Our shells are whizzing and whirring overhead. We see flames of bursting shells stabbing through the darkness away out ahead. Enemy machine-gun bullets are ripping into the wet dirt along our parapet, so we’re having a rotten time looking over the top. Heads pop up. Eyes take a searching sweep into the darkness ahead and down we bob again.
Along the trench, heads going up and down like chickens cleaning up hot soup. Now and again a call goes up for stretcher-bearers as a bullet finds its billet.
On our post we are taking it in turns to look over. The man on my left is looking over the top. Bullets smack into the parapet and he ducks down cursing hard and earnestly. A little pause and he laughs nervously and looks over again.
Now he jumps down. It’s my turn and, taking a grip upon myself, I force my head up until my eyes just clear the parapet. No bullets are coming near me so, getting gamer, I have a look about in front. Suddenly my head seems to be floating far away through a black, soundless void. Now it is floating on water. Cold water, into which my face is sinking, sinking, sinking. From miles away above me a voice calls down through the water, ‘Some poor cow’s got it through the tin lid.’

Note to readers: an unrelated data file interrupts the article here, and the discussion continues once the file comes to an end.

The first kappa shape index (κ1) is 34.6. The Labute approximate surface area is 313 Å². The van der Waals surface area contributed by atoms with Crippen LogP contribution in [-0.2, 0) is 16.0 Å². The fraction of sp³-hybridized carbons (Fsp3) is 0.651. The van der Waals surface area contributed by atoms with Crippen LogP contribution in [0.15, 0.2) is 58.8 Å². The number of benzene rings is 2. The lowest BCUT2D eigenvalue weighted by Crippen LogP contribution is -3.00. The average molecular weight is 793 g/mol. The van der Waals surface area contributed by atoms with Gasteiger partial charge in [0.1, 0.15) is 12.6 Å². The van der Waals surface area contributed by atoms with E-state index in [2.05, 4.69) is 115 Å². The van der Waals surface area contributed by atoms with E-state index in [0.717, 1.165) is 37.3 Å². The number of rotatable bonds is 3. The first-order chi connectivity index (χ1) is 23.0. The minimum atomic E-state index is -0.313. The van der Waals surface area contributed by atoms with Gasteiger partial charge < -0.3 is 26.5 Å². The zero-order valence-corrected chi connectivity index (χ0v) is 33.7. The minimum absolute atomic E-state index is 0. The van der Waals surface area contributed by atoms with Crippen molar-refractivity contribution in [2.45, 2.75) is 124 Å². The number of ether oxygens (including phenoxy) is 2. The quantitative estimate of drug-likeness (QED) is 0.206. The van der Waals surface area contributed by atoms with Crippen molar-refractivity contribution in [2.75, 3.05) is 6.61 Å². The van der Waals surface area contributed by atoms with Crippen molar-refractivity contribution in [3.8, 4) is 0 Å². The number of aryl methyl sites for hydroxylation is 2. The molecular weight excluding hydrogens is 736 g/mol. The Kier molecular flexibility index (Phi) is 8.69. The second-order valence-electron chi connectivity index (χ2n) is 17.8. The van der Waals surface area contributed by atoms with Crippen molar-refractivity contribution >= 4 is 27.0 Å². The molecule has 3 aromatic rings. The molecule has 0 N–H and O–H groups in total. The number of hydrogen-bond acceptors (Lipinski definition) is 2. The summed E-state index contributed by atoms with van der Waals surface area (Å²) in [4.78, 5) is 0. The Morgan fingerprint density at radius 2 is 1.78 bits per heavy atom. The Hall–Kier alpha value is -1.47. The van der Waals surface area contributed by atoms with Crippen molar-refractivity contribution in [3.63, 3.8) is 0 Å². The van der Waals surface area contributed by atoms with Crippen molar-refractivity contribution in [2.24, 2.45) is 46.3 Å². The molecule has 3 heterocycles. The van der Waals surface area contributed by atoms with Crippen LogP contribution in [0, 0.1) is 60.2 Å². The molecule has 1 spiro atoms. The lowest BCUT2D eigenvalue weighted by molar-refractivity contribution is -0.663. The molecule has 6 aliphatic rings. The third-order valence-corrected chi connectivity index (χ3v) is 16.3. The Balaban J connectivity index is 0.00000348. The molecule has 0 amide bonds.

My mind is working. I somehow realise I’m the ‘poor cow’ the voice spoke of and begin to struggle. I’m underwater. I’m swallowing water. I can’t breathe. My head is above water. Flop, and my face falls through blackness into water again.
‘Steady, son, we’ve got you.’ Hands are lifting me from the water. My reason returns and I know I am being lifted from a waterhole in the floor of the trench. Our platoon officer and some men have placed me on a fire-step.
‘How d’you feel?’
‘Let’s see it.’ And I jump! My forehead is being lifted! I’ve sagged back on the step, but feel better except that my head is bursting. Men tie a field dressing around my forehead and soon I am back to normal.
The men are interested in my tin hat. A torch flashed on the floor of the trench and I see my old steel helmet carries a bright copper streak from the top of the dome down to the brim. The brim is creased and bent. A man shows me a great rugged piece of steel that is hanging down from the underside of the tin hat.
‘That stuck in your forehead. The top of it came out through your eyebrow. Look where the bullet travelled down. Crimes, you’re lucky!’ And I see that a copper-clad enemy machine-gun bullet has travelled from the top of my helmet to the brim and then been guided off. My life undoubtedly saved by my old tin lid!
‘How are you! Feel up to going out now?’ our officer is asking.
I feel my forehead. It is very sore. I know my eye is swollen. The old hand wound is very sore now. I’ll go out. I’ve had enough. Swish, swish, swish, the bullets fly in a stream overhead. I’m not going out through them.
‘No, Sir. I’ll stay on. I’m right.’ I don’t tell him that I’m too frightened to make out through those streaming bullets, but he probably knows.